All three treatments appeared to clear the hurdle for safety, and the US Food and Drug Administration (FDA) has approved Phase 2 studies of the dasatinib/quercetin cocktail for IPF and for diabetes-related kidney fibrosis. For Unity researchers, the FDA greenlighted a Phase 1B extension of the UBX0101/osteoarthritis trial, as well as a Phase 2 study of the compound in 180 osteoarthritis patients. Neither the Mayo group nor Unity expect side effects from the drugs themselves. Unity’s researchers argue that their local administration of senolytics makes this unlikely, and Kirkland stresses that dasatinib and quercetin already have good safety records in people. But Kirkland is worried that there could be adverse consequences from killing senescent cells. If cells, even those in a state of senescence, die in large numbers at once, they could spill intracellular contents into surrounding tissue, potentially causing organ dysfunction—a phenomenon observed in some cancer patients during harsh treatments. This concern is compounded by the idea that the immune systems of older people may not be efficient enough to clear the cellular waste generated by killing senescent cells. Both the Unity and Mayo teams consider the chances of these issues occurring to be low, given the relatively low numbers of senescent cells in individual tissues. Unity researchers estimate that less than 7 percent of cells in tissue biopsies of osteoarthritis patients’ knees are senescent.
Campisi, meanwhile, wonders about the consequences of losing the benefits that senescent cells provide. Of the hundreds of proteins secreted by these cells that her group has identified over the years, some are critical for wound healing, for instance—eliminate them all, and the body’s ability to handle injuries may suffer, she notes. “There will be times where you’ll have to be cautious. You probably don’t want to take a senolytic before you go into major surgery.”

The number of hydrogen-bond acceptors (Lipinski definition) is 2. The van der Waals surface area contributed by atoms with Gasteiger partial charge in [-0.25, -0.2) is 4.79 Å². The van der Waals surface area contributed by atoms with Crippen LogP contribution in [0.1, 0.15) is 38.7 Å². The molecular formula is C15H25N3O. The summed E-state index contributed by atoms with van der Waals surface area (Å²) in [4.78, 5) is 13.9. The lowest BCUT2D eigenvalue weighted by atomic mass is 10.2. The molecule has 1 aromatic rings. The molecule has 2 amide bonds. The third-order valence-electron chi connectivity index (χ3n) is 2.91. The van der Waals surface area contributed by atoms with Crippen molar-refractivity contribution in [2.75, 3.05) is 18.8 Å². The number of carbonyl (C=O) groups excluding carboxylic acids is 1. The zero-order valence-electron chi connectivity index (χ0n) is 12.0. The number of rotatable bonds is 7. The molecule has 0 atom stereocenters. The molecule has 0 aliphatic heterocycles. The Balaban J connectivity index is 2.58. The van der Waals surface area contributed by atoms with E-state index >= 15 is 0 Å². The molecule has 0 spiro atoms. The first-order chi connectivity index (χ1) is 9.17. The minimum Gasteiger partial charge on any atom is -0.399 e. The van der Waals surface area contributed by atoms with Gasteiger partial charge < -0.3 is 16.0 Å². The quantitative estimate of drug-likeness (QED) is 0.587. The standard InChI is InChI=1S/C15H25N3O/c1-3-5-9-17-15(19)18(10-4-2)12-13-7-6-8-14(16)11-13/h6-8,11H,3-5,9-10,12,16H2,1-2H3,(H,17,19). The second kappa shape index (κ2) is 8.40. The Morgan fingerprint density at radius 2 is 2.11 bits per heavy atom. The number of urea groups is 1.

Hopeful that they can overcome such challenges, the Mayo Clinic and Unity researchers are forging ahead. Kirkland says his team has several more trials for serious conditions, including osteoporosis and Alzheimer’s disease, in the pipeline, and Unity is planning trials for age-related eye diseases—such as macular degeneration—with its other senolytic compounds, UBX1967 and UBX1325. Further in the future, the researchers hope to explore the possibility of senolytic drugs as prophylactics to help people who are healthy, but who have high levels of senescent cells, to delay the onset of physical decline and disease.
I think that our possibilities of translation are pretty high.—Felipe Sierra, National Institute on Aging
Campisi, Kirkland, and Unity researchers are quick to caution against going down that road too quickly. Some in the anti-aging industry have already jumped at the prospect of marketing supplements like quercetin as newfound elixirs of youth. But “people should not be taking these drugs until there’s really clear evidence from Phase 2 trials that they’re safe and effective,” says Kirkland—“and that may or may not be true.”
While early clinical trials of senolytics as anti-aging drugs are generating guarded excitement, aging researchers are still trying to figure out the role of cellular senescence in the fundamental aging process. Although it’s not in question that senescence is a driver of aging, it’s certainly not the only one, or even a major one, Campisi says. If it were, researchers would be able to make mice live much longer by eliminating senescent cells, but that isn’t the case. Experiments by Kirkland and van Deursen have increased rodents’ median lifespan—meaning that fewer of the animals are dying young—but eliminating senescent cells couldn’t extend the maximum lifespan of the animals.
“We have no evidence that this strategy—or any strategy—will extend absolute years of life,” Campisi says, “but it’s extending years of healthy life that might be on the horizon—if these drugs work out in the clinic.”
Katarina Zimmer is a New York–based freelance journalist. Find her on Twitter @katarinazimmer.